|Scientific Name:||Chimaera cubana Howell Rivero, 1936|
|Taxonomic Notes:||Identified as C. monstrosa by Poey (1866). Distinguished from all other members of the genus by preopercular and oral lateral line canals that branch separately from the infraorbital canal with a prominent space between their respective branch origins (except C. phantasma which is further distinguished by a wavy lateral line canal along the entire length of the trunk) (Didier 2002, Caldas et al. in prep.).|
|Red List Category & Criteria:||Data Deficient ver 3.1|
|Assessor(s):||Dagit, D.D. & Caldas, J.P.|
|Reviewer(s):||Kyne, P.M., Fowler, S.L. & Compagno, L.J.V. (Shark Red List Authority)|
A regional endemic restricted to the Western Central Atlantic, specifically the Caribbean off Cuba, Puerto Rico, the lesser Antilles and Columbia. This species may be more widespread in the Caribbean; however information is currently unavailable with regard to possible captures off other countries of northern South America and Central America. Known from 234 to 360 m depth off Colombia, but occurs in a wider depth range (270 to 450 m) in other parts of the Caribbean, and perhaps even in deeper waters. Not commercially targeted or utilized but potentially threatened as bycatch in deepwater longline fisheries off Columbia. At present this species seems to occur at the limit or just outside the depth range of most fisheries in the region. Nothing is known of population size, structure or life history although recent captures from Columbia indicate the aggregation of this species in specific habitats perhaps for feeding or reproduction. More information on captures throughout the range is needed and it is recommended that efforts be made to collect basic data on all captures in an effort to increase understanding of the population and life history trends.
|Range Description:||May be more widespread in deep waters throughout the Caribbean and recent captures from Columbia seem to support the hypothesis that this species may be more widespread off northern South America. Based on the current known range it is also possible this species occurs off Central America; however, no captures have been reported. May occur in deeper waters but as very little deepwater fishing occurs in this region at present there is no information available on possible distribution of this species below the known depth range.|
Native:Colombia; Cuba; Puerto Rico
|FAO Marine Fishing Areas:|
Atlantic – western central
|Range Map:||Click here to open the map viewer and explore range.|
|Population:||Nothing is known of population size or structure. Adult males are rarely captured indicating that they may occur in deeper waters or outside the currently known range. The recent collection of several specimens from Quitasueño Bank off Columbia indicates that this species may occur in large aggregations in specific habitats (Caldas et al. in prep).|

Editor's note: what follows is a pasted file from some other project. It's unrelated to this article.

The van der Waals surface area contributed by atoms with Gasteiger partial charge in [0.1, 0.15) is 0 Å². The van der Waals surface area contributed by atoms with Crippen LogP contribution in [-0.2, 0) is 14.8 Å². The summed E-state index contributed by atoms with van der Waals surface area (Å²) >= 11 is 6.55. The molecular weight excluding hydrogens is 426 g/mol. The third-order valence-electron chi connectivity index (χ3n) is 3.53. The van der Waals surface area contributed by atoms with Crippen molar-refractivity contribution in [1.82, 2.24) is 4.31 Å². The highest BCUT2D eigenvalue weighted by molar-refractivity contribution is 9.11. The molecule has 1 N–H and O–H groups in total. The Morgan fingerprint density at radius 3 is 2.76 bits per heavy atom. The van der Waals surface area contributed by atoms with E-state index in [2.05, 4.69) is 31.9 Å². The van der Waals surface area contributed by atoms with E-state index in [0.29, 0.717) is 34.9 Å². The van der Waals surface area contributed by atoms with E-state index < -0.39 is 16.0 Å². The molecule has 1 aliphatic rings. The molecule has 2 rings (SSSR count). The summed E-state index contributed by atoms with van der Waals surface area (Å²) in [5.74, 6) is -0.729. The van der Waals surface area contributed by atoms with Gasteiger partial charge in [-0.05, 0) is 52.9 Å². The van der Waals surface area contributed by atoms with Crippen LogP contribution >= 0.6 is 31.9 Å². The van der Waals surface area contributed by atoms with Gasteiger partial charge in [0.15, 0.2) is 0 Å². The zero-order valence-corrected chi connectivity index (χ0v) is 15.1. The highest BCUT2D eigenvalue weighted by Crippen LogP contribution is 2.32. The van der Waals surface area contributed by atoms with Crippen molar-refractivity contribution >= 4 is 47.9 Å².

|Current Population Trend:||Unknown|
|Habitat and Ecology:||A deepwater species, known to occur at depths of 270 to 450 m (including at 234 to 360 m off Colombia). May be more abundant at greater depths (Didier 2002). Off Columbia this species is collected from steep rocky slopes indicating this may be a unique habitat for aggregation of this species (Caldas et al. in prep). |
Maximum length ~80 cm TL. Sexual maturity in males and females probably reached at ~40 cm body length (BDL). Oviparous, but nothing is known of reproductive biology.
Life history parameters
Age at maturity (years): Unknown.
Size at maturity (body length): ~40 cm BDL (estimate) (both male & female).
Longevity (years): Unknown.
Maximum size (total length): ~80 cm TL.
Size at birth (cm): Unknown.
Average reproductive age (years): Unknown.
Gestation time (months): Unknown.
Reproductive periodicity: Unknown.
Average annual fecundity or litter size: Unknown.
Annual rate of population increase: Unknown.
Natural mortality: Unknown.
|Major Threat(s):||Not currently known to be commercially fished, but is caught as bycatch in the bottom longline snapper/grouper fishery off Columbia. Deepsea fishing by longline poses a potential threat throughout its range due to capture of this species as bycatch; however at present this species occurs at the limit or just beyond the depth range of most deepwater fisheries in the area. At present benthic trawling does not appear to pose a large threat as it is not a common fishing method in the region; however, in the future habitat destruction and threats to the population may occur due to benthic trawling in some parts of the Caribbean if effort increases. Other steep rocky slopes may be untrawlable and thus serve as refugia for the species.|
Not currently managed in any part of the range. Currently any incidental bycatch is released and not reported. A record of all captures including basic data on sex, size, and depth is recommended in order to obtain initial basic data on population and life history trends.
The development and implementation of management plans (national and/or regional e.g., under the FAO International Plan of Action for the Conservation and Management of Sharks: IPOA-Sharks) are required to facilitate the conservation and management of all chondrichthyan species in the region.
|Citation:||Dagit, D.D. & Caldas, J.P. 2006. Chimaera cubana. The IUCN Red List of Threatened Species 2006: e.T60183A12304006.Downloaded on 20 April 2018.|
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